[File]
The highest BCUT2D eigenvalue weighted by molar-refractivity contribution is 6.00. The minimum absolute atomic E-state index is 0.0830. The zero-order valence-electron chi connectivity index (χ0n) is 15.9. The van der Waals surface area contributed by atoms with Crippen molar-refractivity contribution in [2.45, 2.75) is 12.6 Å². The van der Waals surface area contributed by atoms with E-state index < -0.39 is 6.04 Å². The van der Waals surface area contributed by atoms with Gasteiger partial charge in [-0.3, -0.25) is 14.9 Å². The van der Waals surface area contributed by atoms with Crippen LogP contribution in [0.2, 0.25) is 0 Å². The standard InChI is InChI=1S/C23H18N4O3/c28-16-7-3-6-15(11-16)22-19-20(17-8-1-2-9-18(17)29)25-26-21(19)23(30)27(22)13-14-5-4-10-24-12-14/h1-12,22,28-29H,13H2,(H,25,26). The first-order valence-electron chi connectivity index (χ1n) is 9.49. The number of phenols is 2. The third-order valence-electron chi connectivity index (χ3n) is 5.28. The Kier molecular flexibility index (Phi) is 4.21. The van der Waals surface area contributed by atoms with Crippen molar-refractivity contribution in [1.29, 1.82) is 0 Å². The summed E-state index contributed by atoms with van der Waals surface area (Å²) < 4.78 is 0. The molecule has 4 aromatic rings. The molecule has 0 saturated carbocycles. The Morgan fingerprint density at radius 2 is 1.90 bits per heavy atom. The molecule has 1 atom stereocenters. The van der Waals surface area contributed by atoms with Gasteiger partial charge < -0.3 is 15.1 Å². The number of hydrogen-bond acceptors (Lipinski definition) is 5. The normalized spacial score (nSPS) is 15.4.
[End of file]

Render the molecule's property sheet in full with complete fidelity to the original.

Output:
The highest BCUT2D eigenvalue weighted by molar-refractivity contribution is 6.00. The minimum absolute atomic E-state index is 0.0830. The zero-order valence-electron chi connectivity index (χ0n) is 15.9. The van der Waals surface area contributed by atoms with Crippen molar-refractivity contribution in [2.45, 2.75) is 12.6 Å². The van der Waals surface area contributed by atoms with E-state index < -0.39 is 6.04 Å². The van der Waals surface area contributed by atoms with Gasteiger partial charge in [-0.3, -0.25) is 14.9 Å². The van der Waals surface area contributed by atoms with Crippen LogP contribution in [0.2, 0.25) is 0 Å². The standard InChI is InChI=1S/C23H18N4O3/c28-16-7-3-6-15(11-16)22-19-20(17-8-1-2-9-18(17)29)25-26-21(19)23(30)27(22)13-14-5-4-10-24-12-14/h1-12,22,28-29H,13H2,(H,25,26). The first-order valence-electron chi connectivity index (χ1n) is 9.49. The number of phenols is 2. The third-order valence-electron chi connectivity index (χ3n) is 5.28. The Kier molecular flexibility index (Phi) is 4.21. The van der Waals surface area contributed by atoms with Crippen molar-refractivity contribution in [1.29, 1.82) is 0 Å². The summed E-state index contributed by atoms with van der Waals surface area (Å²) < 4.78 is 0. The molecule has 4 aromatic rings. The molecule has 0 saturated carbocycles. The Morgan fingerprint density at radius 2 is 1.90 bits per heavy atom. The molecule has 1 atom stereocenters. The van der Waals surface area contributed by atoms with Gasteiger partial charge < -0.3 is 15.1 Å². The number of hydrogen-bond acceptors (Lipinski definition) is 5. The normalized spacial score (nSPS) is 15.4.